Microsoft Build kicks off today, and it has shaped up to be one big AI-focused event. The company has made several announcements on how it’s expanding its use of AI across its apps and services, including in Windows 11, Microsoft 365, and more.
If you want to keep up with the latest, we’ve rounded up all the biggest news from the event below.
Windows 11 is getting an AI Copilot
Microsoft is bringing its AI personal assistant, called Copilot, to Windows 11. This is the same assistant that Microsoft already integrates across Edge, its Office apps, and GitHub.
The Windows Copilot, however, will live within the taskbar. Clicking into it opens up the Copilot sidebar, where you can ask it to summarize, rewrite, and explain text in any of the apps you’re using, as well as adjust your computer’s settings. Microsoft says it will start testing the feature publicly next month before rolling it out to more users.
There are also a few smaller updates coming to Windows 11, including support for Bluetooth LE, the low-energy audio specification that lets you listen to high-quality audio without draining your device’s battery life. Microsoft is also adding support for 10 new languages and dialects in live captions, its feature that transcribes audio in real time, as well as native RGB controls in Windows 11.
Microsoft 365 Copilot now supports plug-ins
Microsoft had some big news to share regarding its 365 Copilot: the addition of plug-ins. The AI assistant will now support three main types of plug-ins, including Teams messages extensions, Power Platform connectors, and tools that use technology from ChatGPT. You’ll also be able to choose from dozens of third-party plug-ins, such as those from Atlassian and Adobe.
Additionally, Microsoft says that it will build all its Copilot and Bing Chat plug-ins with the same standard that OpenAI uses for ChatGPT. This means you’ll be able to use the same plug-ins across all three AI-powered tools, and developers will also have an easier time creating them.
Microsoft Edge will soon come with a 365 Copilot integration
Microsoft is bringing 365 Copilot to Edge. The tool, which will live within the browser’s sidebar, can use the content on the site you’re viewing to help you work on projects in Microsoft 365 apps, such as Outlook, Word, Excel, and others.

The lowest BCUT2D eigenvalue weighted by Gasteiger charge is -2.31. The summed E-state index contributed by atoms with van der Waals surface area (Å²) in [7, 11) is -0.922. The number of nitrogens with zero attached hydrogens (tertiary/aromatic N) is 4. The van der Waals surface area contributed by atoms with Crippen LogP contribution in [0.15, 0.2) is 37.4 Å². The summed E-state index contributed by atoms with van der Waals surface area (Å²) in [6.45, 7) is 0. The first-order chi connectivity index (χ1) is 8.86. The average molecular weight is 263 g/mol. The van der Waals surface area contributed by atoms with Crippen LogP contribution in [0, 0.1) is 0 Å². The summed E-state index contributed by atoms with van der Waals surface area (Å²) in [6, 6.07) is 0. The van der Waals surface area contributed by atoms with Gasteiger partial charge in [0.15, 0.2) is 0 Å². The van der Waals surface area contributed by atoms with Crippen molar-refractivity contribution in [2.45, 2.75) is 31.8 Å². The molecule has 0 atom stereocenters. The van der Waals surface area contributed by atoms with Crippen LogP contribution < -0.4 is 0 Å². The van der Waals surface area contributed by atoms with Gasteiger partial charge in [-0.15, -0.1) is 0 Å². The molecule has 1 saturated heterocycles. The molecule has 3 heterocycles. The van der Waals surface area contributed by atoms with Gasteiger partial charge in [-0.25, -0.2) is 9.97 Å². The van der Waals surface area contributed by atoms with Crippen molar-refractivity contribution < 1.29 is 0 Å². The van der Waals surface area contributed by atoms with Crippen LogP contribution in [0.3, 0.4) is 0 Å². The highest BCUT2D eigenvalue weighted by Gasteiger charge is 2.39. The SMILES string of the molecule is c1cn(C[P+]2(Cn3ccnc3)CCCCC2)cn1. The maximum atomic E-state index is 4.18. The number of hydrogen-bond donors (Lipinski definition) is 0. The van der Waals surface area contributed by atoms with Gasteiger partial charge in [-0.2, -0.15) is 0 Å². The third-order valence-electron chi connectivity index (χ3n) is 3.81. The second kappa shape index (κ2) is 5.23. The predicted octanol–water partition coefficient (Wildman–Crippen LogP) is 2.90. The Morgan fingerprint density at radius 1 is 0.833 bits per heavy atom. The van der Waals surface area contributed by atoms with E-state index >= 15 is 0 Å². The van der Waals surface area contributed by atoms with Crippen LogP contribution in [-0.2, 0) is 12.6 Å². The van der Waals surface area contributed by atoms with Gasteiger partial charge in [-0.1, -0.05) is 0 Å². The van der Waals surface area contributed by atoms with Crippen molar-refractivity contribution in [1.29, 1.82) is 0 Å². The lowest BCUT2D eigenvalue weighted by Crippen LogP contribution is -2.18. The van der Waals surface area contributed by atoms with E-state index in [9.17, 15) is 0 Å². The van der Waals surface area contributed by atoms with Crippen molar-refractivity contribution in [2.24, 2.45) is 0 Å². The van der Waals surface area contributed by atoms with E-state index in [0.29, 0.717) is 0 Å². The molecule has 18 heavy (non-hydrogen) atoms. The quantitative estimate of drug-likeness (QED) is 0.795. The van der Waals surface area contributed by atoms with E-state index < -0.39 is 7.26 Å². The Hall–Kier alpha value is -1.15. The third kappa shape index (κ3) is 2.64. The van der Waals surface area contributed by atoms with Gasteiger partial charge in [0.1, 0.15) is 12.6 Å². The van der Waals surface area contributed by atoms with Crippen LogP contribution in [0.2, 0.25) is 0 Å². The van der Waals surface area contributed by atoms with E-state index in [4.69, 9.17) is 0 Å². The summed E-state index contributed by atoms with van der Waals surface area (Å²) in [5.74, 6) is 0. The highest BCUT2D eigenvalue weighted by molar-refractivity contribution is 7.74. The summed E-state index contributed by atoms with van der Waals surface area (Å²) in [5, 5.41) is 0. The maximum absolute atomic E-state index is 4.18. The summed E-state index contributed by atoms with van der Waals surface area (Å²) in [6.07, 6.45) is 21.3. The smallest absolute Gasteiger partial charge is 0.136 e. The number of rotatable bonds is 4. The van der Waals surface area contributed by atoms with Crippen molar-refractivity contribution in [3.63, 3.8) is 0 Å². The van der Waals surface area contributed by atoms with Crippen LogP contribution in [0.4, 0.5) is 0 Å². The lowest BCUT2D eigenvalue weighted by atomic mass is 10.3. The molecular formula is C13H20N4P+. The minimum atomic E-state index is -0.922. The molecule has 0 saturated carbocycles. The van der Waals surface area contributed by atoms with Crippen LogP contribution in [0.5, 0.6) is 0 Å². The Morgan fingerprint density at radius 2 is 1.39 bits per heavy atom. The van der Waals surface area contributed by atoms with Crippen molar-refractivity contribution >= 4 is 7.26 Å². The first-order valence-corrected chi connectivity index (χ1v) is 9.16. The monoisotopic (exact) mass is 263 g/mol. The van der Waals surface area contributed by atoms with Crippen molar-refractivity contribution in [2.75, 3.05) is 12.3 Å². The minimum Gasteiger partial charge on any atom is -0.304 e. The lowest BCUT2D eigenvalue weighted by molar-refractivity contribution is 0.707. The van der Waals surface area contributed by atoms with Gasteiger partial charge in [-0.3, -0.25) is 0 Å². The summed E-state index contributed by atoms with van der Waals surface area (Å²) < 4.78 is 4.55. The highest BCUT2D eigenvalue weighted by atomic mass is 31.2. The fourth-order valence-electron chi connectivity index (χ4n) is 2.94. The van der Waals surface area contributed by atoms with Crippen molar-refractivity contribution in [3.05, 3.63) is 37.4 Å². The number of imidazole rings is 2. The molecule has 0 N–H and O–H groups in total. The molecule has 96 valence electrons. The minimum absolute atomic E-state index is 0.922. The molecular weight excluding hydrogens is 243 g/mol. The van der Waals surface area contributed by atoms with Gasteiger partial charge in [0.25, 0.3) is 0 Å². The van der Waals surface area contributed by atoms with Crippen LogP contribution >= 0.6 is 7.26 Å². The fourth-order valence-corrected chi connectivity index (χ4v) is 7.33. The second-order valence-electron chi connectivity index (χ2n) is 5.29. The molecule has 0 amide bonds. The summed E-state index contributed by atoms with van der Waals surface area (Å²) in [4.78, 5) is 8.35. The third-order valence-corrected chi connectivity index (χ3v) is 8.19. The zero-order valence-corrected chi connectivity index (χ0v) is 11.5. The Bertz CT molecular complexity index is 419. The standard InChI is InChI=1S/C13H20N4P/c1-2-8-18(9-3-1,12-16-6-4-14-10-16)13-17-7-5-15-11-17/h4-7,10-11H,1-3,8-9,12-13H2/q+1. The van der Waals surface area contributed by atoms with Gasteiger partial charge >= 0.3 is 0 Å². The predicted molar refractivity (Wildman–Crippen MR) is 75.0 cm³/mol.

For example, the tool should help you do things like draft an email, add data to a spreadsheet, generate status updates based on chat threads, and more. The integration will also support the aforementioned plug-ins coming to the 365 Copilot.
Windows Terminal gets an AI upgrade
Windows Terminal is getting an AI-powered chatbot through an integration with GitHub Copilot. Developers who use GitHub Copilot can now use the chatbot directly within Terminal to take various actions, get code recommendations, and explain errors. Microsoft also says it’s exploring bringing the GitHub Copilot to other developer tools like WinDBG.
But that’s not the only developer-focused update that Microsoft announced. It also introduced a new Dev Home dashboard that should make it easier to set up and use Windows dev machines. In addition, Microsoft is bringing AI-generated app review summaries to the Microsoft store and is introducing a new AI Hub to highlight Windows apps that utilize AI.
Bing is now ChatGPT’s default search experience
With Microsoft investing billions of dollars into OpenAI, it doesn’t come as much of a surprise that OpenAI would make Bing the default search engine in its ChatGPT chatbot. Starting today, ChatGPT Plus users will start seeing citations surfaced by Bing appended to the chatbot’s responses.
While Microsoft previously announced that it would roll out OpenTable and WolframAlpha plug-ins for Bing, it’s greatly expanding the pool. Bing will soon support plug-ins from Expedia, Instacart, Kayak, Klarna, Redfin, TripAdvisor, Zillow, and more.
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